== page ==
WASHINGTON, October 10, 2014 ― October 9 would have been John Lennon’s 74th birthday. Last spring, Yoko Ono tweeted that “Over 1,057,000 people have been killed by guns in the USA since John Lennon was shot and killed on 8 Dec 1980.”
Today, one should wonder where the gun debate has gone. Nothing has changed. People are still being killed. Three hundred and seven in Chicago. Two hundred and sixty four in Los Angeles. One hundred and sixty nine in Baltimore. All in 2014. Nothing has changed. Violence is committed every day, everywhere. From too many of our police to our children, violence is the first answer.
Ono is the widow of the former Beatle and icon of the peace movement. Lennon was gunned down outside his home at The Dakota, in New York City on December 8, 1980.
It was a shot heard round the music world, one of those moments of violence and great sorrow when the world seems suddenly to stop in disbelief.
The shooting of President John F. Kennedy, the shooting of Martin Luther King Jr., the assassination of Senator Bobby Kennedy and the murder of Mohandas Gandhi were other such moments.
Ono’s tweet shows the pair of blood splattered glasses, with the iconic New York skyline behind them, worn by Lennon at the time of his murder. The image is quietly arresting, weirdly peaceful.
It was also a prayer and a demand, demanding that we pause and remember, pleading with us to act, to stop the insanity of violence. I remember the night Lennon was killed, where I was, what I was doing when I heard the news. It was crisp and cold in Chicago. That day is as vivid in my memory as that other cold day, 17 years earlier, when a shooter took the life of President Kennedy.
Years later, the memory remains as sharp as it was on that November day.
Whether guns should or shouldn’t be controlled, our obsession with different kinds of guns and the size of the magazines misses something.
All the mass shooters of the last generation would fit comfortably in a small living room. The million people killed by guns since John Lennon died weren’t killed by assault rifles or in mass shootings. They were killed in a million little acts of violence, either self-inflicted or inflicted at the hands of hundreds of thousands of little killers.
It is not the guns but the killers who need to be controlled. They won’t be, because killers will always kill and it’s easier to talk about guns.
In a polarized government filled with people more interested in sound bites than in finding serious solutions, “reasonable” is a fantasy that will never happen. Feinstein cares about grandstanding, not about children, or she’d have pursued legislation that, if it had been in place for the last generation, might have saved more than the handful of lives lost to “assault” rifles.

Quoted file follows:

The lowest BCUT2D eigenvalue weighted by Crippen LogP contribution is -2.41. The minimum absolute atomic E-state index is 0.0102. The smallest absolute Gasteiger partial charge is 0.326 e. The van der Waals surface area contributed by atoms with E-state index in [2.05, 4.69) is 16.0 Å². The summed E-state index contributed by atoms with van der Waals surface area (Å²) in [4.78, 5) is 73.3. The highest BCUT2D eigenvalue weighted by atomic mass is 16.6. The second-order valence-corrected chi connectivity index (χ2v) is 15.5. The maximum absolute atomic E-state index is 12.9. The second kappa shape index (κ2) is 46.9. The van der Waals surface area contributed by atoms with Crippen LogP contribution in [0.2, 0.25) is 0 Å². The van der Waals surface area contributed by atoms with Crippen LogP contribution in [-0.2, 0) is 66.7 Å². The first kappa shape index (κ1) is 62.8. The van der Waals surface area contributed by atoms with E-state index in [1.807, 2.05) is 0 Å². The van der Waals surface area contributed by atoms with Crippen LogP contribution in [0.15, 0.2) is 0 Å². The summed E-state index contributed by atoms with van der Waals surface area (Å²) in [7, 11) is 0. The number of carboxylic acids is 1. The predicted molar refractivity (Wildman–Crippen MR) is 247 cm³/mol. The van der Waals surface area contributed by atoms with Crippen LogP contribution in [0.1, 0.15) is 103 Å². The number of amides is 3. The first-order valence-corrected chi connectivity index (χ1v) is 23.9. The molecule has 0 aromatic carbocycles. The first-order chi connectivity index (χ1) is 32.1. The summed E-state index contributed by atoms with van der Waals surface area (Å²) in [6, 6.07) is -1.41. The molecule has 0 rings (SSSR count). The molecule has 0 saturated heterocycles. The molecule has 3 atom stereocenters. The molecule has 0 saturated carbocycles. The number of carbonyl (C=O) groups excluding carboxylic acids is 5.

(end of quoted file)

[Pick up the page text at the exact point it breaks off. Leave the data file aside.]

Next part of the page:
Her bill was never meant to stop the killing of children. It is only her hubris that makes her stand up, again and again, an ancient pile of self-important meat that flaps its meaty lips to make meat sounds that mean nothing.
But that does not mean we can’t look for enforceable laws to protect ourselves from those who kill, whether with a gun, with a baseball bat, or with a truck full of fertilizer.
True change, though, means that we must change as people. We must stop clouding our judgment with fear and stop lashing out at each other in anger. Our leaders need to lead, and focus on the things that blight our children’s lives and sow the seeds of violence. They should allow jobs to be created so that children have a future to live for. This spectacularly wealthy country is pocked with blighted communities, violent places where the way to get ahead is to prey on the weak and to band together with the violent. The people of those communities need ways to support themselves and their families that don’t involve the disregard for life.
We won’t stop every killer. Assassins will still seek infamy by killing the famous or the helpless. As at Birmingham’s 16th Street Baptist Church and Oklahoma City’s Murrah Building, haters will find ways to make society grieve. We can’t end it, but maybe we can stop some of the random violence that is killing our children.
We can imagine a better life for them and make it real with better schools, better jobs, a life without gang war and the war against drugs bleeding the life out of urban communities.
Can we imagine all the people living all their days. Because whether it is John Lennon, John Kennedy, Jonylah Watkins, the children of Chicago or any of the children at Sandy Hook, or Columbine, or Aurora, or Virginia Tech., we lost the gifts they each had to give to the world.
It is insanity at a grand level that we live with. And we are poorer because of it.
(this article is updated and reprinted in memory of John Lennon, who would have been 74 years old and is still missed).